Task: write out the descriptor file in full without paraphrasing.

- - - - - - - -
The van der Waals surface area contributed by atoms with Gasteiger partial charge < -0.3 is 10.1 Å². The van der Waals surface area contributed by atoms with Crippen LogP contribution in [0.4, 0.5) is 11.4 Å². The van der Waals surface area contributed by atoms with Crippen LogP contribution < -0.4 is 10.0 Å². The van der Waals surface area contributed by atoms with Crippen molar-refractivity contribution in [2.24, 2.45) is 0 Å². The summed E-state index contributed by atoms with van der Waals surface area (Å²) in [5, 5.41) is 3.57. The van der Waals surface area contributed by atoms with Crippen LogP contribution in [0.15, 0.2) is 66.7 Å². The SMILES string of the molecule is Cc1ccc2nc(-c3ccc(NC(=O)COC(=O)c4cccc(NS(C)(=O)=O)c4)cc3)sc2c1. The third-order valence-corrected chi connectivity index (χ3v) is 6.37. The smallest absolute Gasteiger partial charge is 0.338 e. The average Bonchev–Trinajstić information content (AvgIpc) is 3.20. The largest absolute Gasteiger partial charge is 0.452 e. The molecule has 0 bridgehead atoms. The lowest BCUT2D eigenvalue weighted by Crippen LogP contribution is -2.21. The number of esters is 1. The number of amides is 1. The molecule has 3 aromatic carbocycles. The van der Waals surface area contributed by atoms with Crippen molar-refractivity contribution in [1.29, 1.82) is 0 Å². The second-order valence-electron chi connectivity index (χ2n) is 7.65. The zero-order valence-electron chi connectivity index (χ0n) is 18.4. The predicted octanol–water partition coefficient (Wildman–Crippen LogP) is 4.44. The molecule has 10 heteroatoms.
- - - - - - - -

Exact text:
The van der Waals surface area contributed by atoms with Gasteiger partial charge < -0.3 is 10.1 Å². The van der Waals surface area contributed by atoms with Crippen LogP contribution in [0.4, 0.5) is 11.4 Å². The van der Waals surface area contributed by atoms with Crippen LogP contribution < -0.4 is 10.0 Å². The van der Waals surface area contributed by atoms with Crippen molar-refractivity contribution in [2.24, 2.45) is 0 Å². The summed E-state index contributed by atoms with van der Waals surface area (Å²) in [5, 5.41) is 3.57. The van der Waals surface area contributed by atoms with Crippen LogP contribution in [0.15, 0.2) is 66.7 Å². The SMILES string of the molecule is Cc1ccc2nc(-c3ccc(NC(=O)COC(=O)c4cccc(NS(C)(=O)=O)c4)cc3)sc2c1. The third-order valence-corrected chi connectivity index (χ3v) is 6.37. The smallest absolute Gasteiger partial charge is 0.338 e. The average Bonchev–Trinajstić information content (AvgIpc) is 3.20. The largest absolute Gasteiger partial charge is 0.452 e. The molecule has 0 bridgehead atoms. The lowest BCUT2D eigenvalue weighted by Crippen LogP contribution is -2.21. The number of esters is 1. The number of amides is 1. The molecule has 3 aromatic carbocycles. The van der Waals surface area contributed by atoms with Crippen molar-refractivity contribution in [1.29, 1.82) is 0 Å². The second-order valence-electron chi connectivity index (χ2n) is 7.65. The zero-order valence-electron chi connectivity index (χ0n) is 18.4. The predicted octanol–water partition coefficient (Wildman–Crippen LogP) is 4.44. The molecule has 10 heteroatoms.